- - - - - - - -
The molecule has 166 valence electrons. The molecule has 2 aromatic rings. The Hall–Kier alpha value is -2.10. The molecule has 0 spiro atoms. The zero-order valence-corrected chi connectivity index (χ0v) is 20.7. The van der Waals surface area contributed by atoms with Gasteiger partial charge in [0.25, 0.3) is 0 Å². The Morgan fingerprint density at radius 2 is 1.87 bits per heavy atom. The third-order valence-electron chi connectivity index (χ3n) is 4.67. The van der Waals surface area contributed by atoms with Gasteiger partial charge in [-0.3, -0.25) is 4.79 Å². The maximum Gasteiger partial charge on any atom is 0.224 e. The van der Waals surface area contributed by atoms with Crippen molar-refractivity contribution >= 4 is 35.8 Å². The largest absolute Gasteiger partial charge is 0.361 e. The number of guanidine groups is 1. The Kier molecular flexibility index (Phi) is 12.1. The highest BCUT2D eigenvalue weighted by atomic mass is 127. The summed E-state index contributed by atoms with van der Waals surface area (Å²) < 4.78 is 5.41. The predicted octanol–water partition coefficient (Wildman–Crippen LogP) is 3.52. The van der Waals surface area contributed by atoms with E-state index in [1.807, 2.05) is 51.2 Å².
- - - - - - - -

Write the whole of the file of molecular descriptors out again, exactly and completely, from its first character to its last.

The molecule has 166 valence electrons. The molecule has 2 aromatic rings. The Hall–Kier alpha value is -2.10. The molecule has 0 spiro atoms. The zero-order valence-corrected chi connectivity index (χ0v) is 20.7. The van der Waals surface area contributed by atoms with Gasteiger partial charge in [0.25, 0.3) is 0 Å². The Morgan fingerprint density at radius 2 is 1.87 bits per heavy atom. The third-order valence-electron chi connectivity index (χ3n) is 4.67. The van der Waals surface area contributed by atoms with Gasteiger partial charge in [-0.3, -0.25) is 4.79 Å². The maximum Gasteiger partial charge on any atom is 0.224 e. The van der Waals surface area contributed by atoms with Crippen molar-refractivity contribution >= 4 is 35.8 Å². The largest absolute Gasteiger partial charge is 0.361 e. The number of guanidine groups is 1. The Kier molecular flexibility index (Phi) is 12.1. The highest BCUT2D eigenvalue weighted by atomic mass is 127. The summed E-state index contributed by atoms with van der Waals surface area (Å²) < 4.78 is 5.41. The predicted octanol–water partition coefficient (Wildman–Crippen LogP) is 3.52. The van der Waals surface area contributed by atoms with E-state index in [1.807, 2.05) is 51.2 Å².